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Friday, May 30, 2008
Reform bill sidesteps 'amakudari'
By MASAMI ITO
The Lower House passed a bill Thursday to reform the civil servant system, but the legislation omitted any steps to curb the notoriously corrupt system of "amakudari," the practice whereby bureaucrats retire into lucrative posts in industries they had overseen.
With the Diet closing on June 15, the Liberal Democratic Party-New Komeito ruling coalition and the Democratic Party of Japan, the largest opposition force, were able to draft a last-minute revision of the bill, which was submitted in April. Passage of the bill has been a key goal of Prime Minister Yasuo Fukuda as he struggles to regain public trust following a spate of scandals involving government employees.
After a majority vote by the ruling bloc, the DPJ and the Social Democratic Party passed the revised bill, it was handed to the Upper House, which is scheduled to deliberate on it Friday. Full passage is practically assured by the end of the Diet session.
The bill aims to restructure the civil servant system by having the chief Cabinet secretary propose a list of candidates for vice minister and other high-ranking positions in ministries and agencies, and by establishing a new Cabinet personnel bureau in the Cabinet Secretariat that would oversee personnel affairs at each ministry.
"The aim of restructuring the public servant system is to change a vertically structured and closed bureaucracy into one that is transparent and efficient, and to create an administrative organization that will truly benefit the public," DPJ lawmaker Kenta Izumi said at a Lower House plenary session.
Izumi pointed out that Japan's "bureaucrat-led administration" must be changed into a "politician-led Cabinet" to realize a true parliamentary government.
To ensure passage of the bill, the ruling bloc compromised on many of the DPJ's proposals. But one of the key issues in the civil servant reform debate — amakudari — was skipped altogether.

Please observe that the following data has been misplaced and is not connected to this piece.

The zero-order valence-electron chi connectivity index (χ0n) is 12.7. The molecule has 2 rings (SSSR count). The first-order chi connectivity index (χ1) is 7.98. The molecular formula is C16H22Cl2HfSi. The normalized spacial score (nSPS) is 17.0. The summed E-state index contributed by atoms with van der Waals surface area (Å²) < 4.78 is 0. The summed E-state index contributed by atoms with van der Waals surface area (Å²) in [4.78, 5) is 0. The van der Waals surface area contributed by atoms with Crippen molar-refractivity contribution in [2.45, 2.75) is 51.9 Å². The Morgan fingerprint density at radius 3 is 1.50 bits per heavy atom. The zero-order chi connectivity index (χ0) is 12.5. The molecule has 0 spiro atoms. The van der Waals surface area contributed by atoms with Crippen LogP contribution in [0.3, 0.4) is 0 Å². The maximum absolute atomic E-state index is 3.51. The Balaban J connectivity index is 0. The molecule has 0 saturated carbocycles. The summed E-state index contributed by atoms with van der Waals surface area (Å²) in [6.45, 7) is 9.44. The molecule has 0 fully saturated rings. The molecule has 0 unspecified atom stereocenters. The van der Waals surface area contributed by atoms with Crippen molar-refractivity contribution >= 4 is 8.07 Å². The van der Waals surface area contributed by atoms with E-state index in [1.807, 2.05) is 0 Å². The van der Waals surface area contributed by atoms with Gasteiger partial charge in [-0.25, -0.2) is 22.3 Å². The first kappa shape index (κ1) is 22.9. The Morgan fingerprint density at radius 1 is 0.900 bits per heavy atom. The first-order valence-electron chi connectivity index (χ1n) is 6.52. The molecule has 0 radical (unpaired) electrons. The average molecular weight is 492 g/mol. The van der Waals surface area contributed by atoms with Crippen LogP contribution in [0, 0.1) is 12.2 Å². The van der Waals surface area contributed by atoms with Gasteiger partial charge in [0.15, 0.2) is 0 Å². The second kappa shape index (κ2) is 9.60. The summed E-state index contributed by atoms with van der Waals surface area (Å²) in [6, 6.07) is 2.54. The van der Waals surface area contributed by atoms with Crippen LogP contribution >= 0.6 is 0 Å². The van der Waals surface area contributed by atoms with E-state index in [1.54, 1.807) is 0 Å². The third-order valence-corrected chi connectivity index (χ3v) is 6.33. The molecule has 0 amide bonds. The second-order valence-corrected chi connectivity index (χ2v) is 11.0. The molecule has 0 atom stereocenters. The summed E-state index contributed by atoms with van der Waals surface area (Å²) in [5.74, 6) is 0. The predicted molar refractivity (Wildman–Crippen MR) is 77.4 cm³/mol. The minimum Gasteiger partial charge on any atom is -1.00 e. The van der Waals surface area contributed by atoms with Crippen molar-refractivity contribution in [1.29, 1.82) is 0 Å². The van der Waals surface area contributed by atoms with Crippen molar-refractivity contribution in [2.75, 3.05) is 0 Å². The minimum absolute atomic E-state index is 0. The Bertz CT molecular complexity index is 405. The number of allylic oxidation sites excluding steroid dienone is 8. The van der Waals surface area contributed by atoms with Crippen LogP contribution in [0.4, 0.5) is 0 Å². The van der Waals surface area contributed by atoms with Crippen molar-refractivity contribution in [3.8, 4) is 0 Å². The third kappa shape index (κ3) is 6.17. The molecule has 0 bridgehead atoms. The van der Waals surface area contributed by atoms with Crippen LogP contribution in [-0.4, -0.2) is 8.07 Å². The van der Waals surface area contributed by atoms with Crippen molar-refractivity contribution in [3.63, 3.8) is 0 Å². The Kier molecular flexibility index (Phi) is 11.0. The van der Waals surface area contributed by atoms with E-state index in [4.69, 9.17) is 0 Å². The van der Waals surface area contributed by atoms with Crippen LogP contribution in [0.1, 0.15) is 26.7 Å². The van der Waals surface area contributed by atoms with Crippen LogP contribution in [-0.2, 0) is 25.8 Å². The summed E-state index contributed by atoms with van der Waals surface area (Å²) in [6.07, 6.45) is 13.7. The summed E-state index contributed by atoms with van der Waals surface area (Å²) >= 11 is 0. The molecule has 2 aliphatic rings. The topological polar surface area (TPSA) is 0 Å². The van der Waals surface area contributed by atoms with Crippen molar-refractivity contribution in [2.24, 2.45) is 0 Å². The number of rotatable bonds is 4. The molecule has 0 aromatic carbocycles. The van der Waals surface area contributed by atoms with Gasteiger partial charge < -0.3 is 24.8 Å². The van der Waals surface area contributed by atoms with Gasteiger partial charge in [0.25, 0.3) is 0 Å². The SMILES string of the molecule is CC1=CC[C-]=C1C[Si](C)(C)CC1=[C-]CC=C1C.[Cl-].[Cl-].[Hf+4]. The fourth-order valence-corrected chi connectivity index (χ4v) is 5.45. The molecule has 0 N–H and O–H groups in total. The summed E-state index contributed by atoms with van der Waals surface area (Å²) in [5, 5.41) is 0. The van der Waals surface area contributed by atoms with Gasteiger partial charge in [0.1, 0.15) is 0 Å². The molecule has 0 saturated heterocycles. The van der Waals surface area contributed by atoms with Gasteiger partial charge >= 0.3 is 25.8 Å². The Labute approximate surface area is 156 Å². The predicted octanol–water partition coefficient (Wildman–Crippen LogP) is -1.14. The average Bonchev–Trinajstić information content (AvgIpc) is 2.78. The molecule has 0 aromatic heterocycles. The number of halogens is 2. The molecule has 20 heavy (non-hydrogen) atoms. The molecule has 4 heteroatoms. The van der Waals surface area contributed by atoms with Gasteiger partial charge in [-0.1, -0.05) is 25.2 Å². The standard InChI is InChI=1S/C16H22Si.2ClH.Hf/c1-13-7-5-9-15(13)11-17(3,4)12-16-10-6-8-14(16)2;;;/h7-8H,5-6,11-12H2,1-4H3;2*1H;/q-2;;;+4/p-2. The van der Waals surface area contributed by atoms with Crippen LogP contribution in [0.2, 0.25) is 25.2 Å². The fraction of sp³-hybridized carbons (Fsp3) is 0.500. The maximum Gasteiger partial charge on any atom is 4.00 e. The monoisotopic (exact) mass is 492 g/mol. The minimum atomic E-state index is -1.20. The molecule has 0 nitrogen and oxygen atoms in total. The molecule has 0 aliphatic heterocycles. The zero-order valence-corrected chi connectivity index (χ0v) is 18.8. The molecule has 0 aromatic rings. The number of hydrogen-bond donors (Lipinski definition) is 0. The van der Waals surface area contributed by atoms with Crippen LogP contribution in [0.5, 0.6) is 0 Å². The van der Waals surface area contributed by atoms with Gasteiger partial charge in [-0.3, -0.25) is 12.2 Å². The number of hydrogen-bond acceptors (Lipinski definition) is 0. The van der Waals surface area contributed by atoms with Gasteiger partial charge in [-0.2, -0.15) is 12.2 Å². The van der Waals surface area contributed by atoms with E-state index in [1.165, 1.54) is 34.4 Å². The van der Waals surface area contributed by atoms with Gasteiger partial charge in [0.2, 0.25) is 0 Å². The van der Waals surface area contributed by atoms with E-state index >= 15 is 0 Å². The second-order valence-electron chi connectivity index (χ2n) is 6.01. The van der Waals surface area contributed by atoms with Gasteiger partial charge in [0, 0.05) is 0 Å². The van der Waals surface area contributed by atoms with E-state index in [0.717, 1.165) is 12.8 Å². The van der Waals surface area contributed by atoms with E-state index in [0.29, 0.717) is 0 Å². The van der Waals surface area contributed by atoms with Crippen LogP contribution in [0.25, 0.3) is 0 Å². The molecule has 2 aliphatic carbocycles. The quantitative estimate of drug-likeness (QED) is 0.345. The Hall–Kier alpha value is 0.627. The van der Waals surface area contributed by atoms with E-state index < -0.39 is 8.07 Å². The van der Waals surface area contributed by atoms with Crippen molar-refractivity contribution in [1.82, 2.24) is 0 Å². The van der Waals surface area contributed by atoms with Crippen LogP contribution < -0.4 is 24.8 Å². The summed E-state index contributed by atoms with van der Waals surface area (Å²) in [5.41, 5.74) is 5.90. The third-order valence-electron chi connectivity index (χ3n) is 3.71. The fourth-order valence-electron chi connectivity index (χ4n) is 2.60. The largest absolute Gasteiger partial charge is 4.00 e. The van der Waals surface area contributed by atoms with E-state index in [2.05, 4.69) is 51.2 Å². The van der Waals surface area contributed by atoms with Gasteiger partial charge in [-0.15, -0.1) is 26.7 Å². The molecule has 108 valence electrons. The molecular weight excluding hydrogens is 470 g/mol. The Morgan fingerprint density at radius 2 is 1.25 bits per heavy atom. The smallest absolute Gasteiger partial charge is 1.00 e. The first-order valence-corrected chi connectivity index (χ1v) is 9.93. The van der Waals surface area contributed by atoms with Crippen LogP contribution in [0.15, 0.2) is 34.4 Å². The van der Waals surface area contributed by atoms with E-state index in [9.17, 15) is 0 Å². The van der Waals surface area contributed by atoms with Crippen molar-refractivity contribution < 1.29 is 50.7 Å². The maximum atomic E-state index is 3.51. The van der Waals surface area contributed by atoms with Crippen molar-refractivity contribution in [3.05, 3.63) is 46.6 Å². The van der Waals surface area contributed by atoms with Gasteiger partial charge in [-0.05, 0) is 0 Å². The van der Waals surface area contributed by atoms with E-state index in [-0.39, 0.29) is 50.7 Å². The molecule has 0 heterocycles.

The infamous system, in which retired government officials are rewarded with high positions in private companies in industries they once oversaw, has been criticized as a key path to corruption. Although the DPJ called for banning amakudari, it apparently backed down to avoid jeopardizing the bill.
The Japanese Communist Party voted against the bill.
"The privileged bureaucrats served the business world, not the public, and as compensation, they continued to expand their interests through amakudari," JCP lawmaker Tetsuya Shiokawa said. "And the result of (amakudari) led to bid-rigging and contaminated blood products. . . . Regulation against amakudari is what is necessary to sever the collusion between politics, bureaucracy and the business world."
Another measure lost in the revision was disciplinary rules to regulate direct contact between politicians and bureaucrats. The DPJ protested the measure because it would make it more difficult to collect information needed to form policy.
Under the revised bill, when Diet members and bureaucrats make contact they are required to document the meeting and disclose the information to increase transparency.
Ruling bloc lawmakers admitted Fukuda strongly pushed for enactment of the bill, which pressured the coalition to compromise with the DPJ.